Research & Optimization

I will use “Research and optimization” meaning exploring ideas to make a solution better. In Data Science, since we have Machine Learning models that solve one or more tasks with a given performance, one can invest time to improve the performance on the given task.

Technical people get particularly excited about this stage since they can learn and try new techniques, like different pre-processing, model types, model architecture, hyper-parameter optimization approaches, feature selection techniques, feature engineering, etc.

This is a trap that I believe is way more pronounced in the Data Science field than software engineering in general: endless optimization and exploration on top of a solution.

For the referral-coupon problem, there are many approaches to de-bias observational data, ways to combine with experimental, model types, etc. It is easy to enter a loop of trying all the libraries and spending weeks or months.

Time-box optimization

If we know that the better a model metric, the better the business outcome, you can spend time optimizing it by looking at a model metric. That’s the case when the first version of a model is successful or after a successful release to production.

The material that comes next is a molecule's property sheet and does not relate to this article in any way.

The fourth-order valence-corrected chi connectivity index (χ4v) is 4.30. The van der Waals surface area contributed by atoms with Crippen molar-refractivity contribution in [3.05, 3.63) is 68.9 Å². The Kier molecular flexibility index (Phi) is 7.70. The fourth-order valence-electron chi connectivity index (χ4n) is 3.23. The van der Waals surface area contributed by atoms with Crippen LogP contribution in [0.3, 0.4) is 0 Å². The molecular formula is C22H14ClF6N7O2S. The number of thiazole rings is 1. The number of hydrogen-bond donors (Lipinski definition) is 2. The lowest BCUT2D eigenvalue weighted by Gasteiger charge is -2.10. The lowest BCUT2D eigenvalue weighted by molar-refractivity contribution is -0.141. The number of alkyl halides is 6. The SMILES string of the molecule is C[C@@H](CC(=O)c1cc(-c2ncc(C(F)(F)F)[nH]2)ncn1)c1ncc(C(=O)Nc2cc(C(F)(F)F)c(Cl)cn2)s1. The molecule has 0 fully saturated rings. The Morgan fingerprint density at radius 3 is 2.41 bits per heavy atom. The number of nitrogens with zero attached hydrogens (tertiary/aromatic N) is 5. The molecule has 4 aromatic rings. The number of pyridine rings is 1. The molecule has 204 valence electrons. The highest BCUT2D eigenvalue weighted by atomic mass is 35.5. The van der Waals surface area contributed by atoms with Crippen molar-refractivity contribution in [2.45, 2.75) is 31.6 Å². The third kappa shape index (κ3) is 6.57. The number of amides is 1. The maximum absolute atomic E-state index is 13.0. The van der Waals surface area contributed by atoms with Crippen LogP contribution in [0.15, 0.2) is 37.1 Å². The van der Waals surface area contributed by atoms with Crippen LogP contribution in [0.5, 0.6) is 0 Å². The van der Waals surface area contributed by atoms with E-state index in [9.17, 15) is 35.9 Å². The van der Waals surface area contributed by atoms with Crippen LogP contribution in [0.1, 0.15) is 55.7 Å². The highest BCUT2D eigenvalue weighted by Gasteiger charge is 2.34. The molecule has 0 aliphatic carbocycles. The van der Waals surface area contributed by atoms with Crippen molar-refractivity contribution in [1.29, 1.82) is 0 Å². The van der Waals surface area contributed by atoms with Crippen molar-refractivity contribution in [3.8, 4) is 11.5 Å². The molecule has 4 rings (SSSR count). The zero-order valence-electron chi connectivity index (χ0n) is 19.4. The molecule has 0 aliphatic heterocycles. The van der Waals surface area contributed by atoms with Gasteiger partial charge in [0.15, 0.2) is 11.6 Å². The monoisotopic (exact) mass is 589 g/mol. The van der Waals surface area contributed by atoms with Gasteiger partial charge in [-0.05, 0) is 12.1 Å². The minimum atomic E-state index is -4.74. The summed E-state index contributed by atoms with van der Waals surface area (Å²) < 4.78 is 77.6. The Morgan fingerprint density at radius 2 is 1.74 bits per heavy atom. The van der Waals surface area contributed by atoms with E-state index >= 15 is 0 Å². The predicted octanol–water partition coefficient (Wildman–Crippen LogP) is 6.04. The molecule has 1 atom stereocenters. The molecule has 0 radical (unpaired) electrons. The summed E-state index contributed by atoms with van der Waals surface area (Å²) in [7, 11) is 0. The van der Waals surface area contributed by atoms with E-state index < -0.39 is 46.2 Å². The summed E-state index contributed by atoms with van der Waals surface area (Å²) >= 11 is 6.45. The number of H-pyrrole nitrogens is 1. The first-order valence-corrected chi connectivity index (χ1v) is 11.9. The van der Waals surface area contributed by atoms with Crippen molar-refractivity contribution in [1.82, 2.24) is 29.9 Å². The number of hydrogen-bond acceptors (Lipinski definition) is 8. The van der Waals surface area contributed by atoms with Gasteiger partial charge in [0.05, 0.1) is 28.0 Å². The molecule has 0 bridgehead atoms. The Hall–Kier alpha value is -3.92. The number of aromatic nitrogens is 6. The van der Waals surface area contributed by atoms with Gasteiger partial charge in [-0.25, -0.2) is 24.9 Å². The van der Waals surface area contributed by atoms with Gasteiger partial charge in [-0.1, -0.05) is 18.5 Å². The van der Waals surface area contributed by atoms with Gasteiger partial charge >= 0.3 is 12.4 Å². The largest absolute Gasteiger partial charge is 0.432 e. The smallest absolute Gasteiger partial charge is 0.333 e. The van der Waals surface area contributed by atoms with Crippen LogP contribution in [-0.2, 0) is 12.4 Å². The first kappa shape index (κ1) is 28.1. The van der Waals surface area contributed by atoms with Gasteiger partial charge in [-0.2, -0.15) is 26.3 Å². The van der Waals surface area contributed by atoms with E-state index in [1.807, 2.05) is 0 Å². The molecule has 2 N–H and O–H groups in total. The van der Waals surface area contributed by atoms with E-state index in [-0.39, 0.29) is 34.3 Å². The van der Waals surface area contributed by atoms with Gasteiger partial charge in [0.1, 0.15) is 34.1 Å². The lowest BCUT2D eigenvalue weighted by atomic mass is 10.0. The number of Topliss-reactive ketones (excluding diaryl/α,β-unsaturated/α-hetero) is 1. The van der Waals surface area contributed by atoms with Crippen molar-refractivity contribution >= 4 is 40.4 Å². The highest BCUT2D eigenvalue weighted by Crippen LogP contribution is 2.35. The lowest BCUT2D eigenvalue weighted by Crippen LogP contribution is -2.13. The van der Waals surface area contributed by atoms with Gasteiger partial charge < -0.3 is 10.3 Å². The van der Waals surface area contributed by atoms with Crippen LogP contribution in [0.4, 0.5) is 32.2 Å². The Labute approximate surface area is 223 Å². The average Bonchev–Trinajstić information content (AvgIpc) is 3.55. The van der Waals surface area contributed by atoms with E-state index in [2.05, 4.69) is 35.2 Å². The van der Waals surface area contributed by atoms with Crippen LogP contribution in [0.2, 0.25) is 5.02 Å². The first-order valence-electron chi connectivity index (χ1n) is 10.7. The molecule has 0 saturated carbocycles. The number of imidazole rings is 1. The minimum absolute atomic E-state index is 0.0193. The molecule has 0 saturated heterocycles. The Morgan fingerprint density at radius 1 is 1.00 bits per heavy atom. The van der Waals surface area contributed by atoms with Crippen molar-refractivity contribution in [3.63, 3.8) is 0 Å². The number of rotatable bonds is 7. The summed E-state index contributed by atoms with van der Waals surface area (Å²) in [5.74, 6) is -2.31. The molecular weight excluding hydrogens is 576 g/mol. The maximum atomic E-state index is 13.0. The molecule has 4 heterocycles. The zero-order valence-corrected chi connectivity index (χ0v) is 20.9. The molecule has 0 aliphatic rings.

Even then, set a time budget for the team. E.g., we can work for three weeks on all possible. It is nice to let the team explore what they think is more promising; a session together can help with it. The session can follow a brainstorming, categorization, and prioritization form. Standard categorizations for the ideas quantify the impact, effort, and novelty.

So you might end up with something like this:

Be faithful to the budget. At the end of it, document everything and add to the scope of the project only what makes sense given the

Focus on lowering uncertainty before optimizing

Avoid premature optimization. If it is not yet clear the relationship between a better model and the business outcome, invest more in validating the connection between predictions and business outcomes, and just a little on how to make that prediction better.

A first version that solves the problem with a few features and a simple approach is a fantastic achievement.

In our problem, we first uncover the suitable validation schema using the simples solution. Then give the team a week or two to explore a few approaches, like a doubly robust estimator versus a model fitted only with experimental data.

As the team gets more experienced in solving that problem with ML, the time budget will change and allocate to innovate and optimize the ML component.